SPF and UPF Both Matter When Protecting Your Child’s Skin

It’s officially summer, and that means people are spending more time outside in the sun. It’s critical to protect yourself and your family from the sun’s harmful short-wave ultraviolet B (UVB) and long-wave ultraviolet A (UVA) rays. 

According to Stanford Children’s Health, kids are more likely to develop skin cancer in later years if they have fair skin, moles or freckles, multiple blistering sunburns, or a family history of skin cancer. Exposure to the sun during daily activities and play causes the most sun damage. Overexposure to sunlight before age 18 is most damaging to the skin.

“To meet adequate guidelines of the Skin Cancer Foundation seal of recommendation you should be using a product of at least 30 SPF/UPF to protect you and your family’s skin during extended exposure,” said Beth Layhe, DO, oncologist, Karmanos Cancer Institute at McLaren Greater Lansing. “It’s also good to remember sunblock can wear off after extended use and frequent trips in the water no matter what the SPF is, so always reapply throughout the day.”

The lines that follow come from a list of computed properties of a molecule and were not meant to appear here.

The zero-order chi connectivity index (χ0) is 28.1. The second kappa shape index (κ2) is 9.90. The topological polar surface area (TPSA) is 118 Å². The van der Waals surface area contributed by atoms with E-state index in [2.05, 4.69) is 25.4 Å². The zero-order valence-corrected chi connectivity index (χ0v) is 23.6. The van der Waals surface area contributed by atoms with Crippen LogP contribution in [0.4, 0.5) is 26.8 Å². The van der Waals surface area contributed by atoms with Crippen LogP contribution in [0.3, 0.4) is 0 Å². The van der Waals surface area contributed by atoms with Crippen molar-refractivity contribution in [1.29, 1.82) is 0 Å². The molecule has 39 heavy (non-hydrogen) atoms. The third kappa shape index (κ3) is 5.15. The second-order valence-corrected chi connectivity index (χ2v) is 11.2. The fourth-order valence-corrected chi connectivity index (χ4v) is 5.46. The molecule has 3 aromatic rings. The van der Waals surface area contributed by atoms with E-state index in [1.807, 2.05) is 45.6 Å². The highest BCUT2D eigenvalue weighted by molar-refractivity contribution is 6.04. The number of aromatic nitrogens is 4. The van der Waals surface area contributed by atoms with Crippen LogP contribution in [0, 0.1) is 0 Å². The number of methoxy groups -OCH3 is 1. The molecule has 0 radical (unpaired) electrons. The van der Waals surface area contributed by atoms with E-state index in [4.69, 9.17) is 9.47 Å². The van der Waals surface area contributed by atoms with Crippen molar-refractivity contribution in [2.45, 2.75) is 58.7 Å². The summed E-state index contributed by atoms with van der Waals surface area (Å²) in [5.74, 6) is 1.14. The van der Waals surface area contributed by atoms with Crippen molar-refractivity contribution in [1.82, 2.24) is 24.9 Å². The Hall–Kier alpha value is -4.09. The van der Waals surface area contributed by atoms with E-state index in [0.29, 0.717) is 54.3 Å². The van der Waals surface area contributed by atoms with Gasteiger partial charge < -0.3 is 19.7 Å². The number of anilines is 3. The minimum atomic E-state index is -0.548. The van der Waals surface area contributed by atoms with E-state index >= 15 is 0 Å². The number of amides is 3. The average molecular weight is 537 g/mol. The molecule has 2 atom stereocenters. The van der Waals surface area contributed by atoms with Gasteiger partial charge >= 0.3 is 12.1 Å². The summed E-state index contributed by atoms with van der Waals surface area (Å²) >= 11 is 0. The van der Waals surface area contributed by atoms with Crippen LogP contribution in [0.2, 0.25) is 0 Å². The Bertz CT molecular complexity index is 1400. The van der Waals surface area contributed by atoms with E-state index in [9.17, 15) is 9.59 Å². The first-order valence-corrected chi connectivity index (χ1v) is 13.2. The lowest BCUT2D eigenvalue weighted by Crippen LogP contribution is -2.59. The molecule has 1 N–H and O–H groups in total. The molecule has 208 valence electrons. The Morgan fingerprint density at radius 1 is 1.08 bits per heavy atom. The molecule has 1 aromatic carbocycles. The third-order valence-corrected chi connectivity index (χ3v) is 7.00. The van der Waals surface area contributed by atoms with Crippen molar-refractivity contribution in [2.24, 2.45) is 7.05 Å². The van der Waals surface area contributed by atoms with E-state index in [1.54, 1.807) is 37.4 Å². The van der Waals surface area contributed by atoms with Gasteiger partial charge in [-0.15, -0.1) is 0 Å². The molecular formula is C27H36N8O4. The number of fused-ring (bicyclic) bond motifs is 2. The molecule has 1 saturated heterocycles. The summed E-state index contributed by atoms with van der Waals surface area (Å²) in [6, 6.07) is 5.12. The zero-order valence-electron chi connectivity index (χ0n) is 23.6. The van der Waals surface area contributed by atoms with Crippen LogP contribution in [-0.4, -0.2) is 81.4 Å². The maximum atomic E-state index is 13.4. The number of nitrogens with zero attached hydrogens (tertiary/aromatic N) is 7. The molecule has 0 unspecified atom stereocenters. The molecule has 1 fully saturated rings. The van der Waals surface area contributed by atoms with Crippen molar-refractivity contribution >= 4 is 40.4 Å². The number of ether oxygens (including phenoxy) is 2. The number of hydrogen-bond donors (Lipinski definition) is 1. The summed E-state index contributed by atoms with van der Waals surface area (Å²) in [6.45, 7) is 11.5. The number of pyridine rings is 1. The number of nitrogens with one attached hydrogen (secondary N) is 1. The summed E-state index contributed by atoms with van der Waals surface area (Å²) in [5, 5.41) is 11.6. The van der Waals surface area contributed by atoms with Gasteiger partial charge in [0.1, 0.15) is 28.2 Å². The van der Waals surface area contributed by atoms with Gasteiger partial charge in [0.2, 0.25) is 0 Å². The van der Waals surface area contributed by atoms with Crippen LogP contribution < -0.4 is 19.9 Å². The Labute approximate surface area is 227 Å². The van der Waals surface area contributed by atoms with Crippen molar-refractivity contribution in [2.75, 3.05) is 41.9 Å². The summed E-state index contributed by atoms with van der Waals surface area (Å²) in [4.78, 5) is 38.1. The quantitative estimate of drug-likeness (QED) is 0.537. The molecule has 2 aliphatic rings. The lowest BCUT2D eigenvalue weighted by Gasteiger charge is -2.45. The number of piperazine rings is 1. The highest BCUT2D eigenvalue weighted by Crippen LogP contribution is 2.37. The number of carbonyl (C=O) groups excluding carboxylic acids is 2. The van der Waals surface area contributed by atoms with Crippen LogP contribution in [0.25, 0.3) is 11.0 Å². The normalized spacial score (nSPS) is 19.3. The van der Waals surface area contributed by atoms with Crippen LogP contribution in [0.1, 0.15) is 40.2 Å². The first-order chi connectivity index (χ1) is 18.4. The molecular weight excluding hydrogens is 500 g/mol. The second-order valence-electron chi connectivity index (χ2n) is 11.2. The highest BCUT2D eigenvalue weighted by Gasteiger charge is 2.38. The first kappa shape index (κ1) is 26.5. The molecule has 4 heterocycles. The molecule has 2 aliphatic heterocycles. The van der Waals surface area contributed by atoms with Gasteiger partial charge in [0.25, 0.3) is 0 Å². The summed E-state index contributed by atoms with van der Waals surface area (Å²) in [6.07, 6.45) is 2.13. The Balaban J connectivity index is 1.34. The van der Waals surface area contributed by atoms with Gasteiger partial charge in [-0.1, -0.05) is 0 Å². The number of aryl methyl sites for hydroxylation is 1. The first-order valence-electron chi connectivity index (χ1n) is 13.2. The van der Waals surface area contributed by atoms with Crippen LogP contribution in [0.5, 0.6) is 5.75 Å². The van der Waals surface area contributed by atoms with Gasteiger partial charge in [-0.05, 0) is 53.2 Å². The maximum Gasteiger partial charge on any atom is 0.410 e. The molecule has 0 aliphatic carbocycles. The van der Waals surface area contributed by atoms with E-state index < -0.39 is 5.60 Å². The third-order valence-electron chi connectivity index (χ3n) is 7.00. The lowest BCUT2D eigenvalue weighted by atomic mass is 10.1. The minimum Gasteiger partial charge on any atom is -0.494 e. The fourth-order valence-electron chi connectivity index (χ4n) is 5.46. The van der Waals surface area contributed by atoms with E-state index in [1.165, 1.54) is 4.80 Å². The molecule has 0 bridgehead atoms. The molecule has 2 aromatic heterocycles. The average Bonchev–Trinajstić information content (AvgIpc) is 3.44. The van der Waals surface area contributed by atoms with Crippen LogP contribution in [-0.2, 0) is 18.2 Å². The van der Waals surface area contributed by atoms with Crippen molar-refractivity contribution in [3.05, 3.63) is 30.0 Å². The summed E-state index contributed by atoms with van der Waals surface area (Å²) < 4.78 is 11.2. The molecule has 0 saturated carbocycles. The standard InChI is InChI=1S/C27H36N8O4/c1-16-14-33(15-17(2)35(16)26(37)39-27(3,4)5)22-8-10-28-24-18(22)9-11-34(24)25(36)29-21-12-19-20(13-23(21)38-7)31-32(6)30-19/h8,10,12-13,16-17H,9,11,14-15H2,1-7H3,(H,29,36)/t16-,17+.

Once you get over SPF 50, it’s only marginally better protection at a higher cost. When shopping for a sunblock it’s important to know how sun protection factor (SPF) works. If the SPF is 30, it means that 1/30 of the sunlight is getting through to the skin. It’s a ratio of sunlight exposure. 

Sun protective fabrics use ultraviolet protection factor (UVP) and are becoming more common as a solution for protecting your children’s skin against the sun. These fabrics can be made into clothing items like hats, shirts, and swimsuits.

Like SPF, a UPF of 30 means that 1/30 of the sunlight is getting through the fabric to the skin. The only difference is that UPF measures both UVB and UVA, while SPF only measures UVB. 

“The best way to protect your child’s skin is to use both a sunblock and sun protective clothing,” said Dr. Layhe “This way you can make sure the areas of the body that get a lot of sun exposure are protected by sun protective clothing, but you are still protecting other areas of the body like the tops of feet, legs, and hands with sun-block.”

A proper sun skin care routine can protect your child from the sun’s harmful rays while still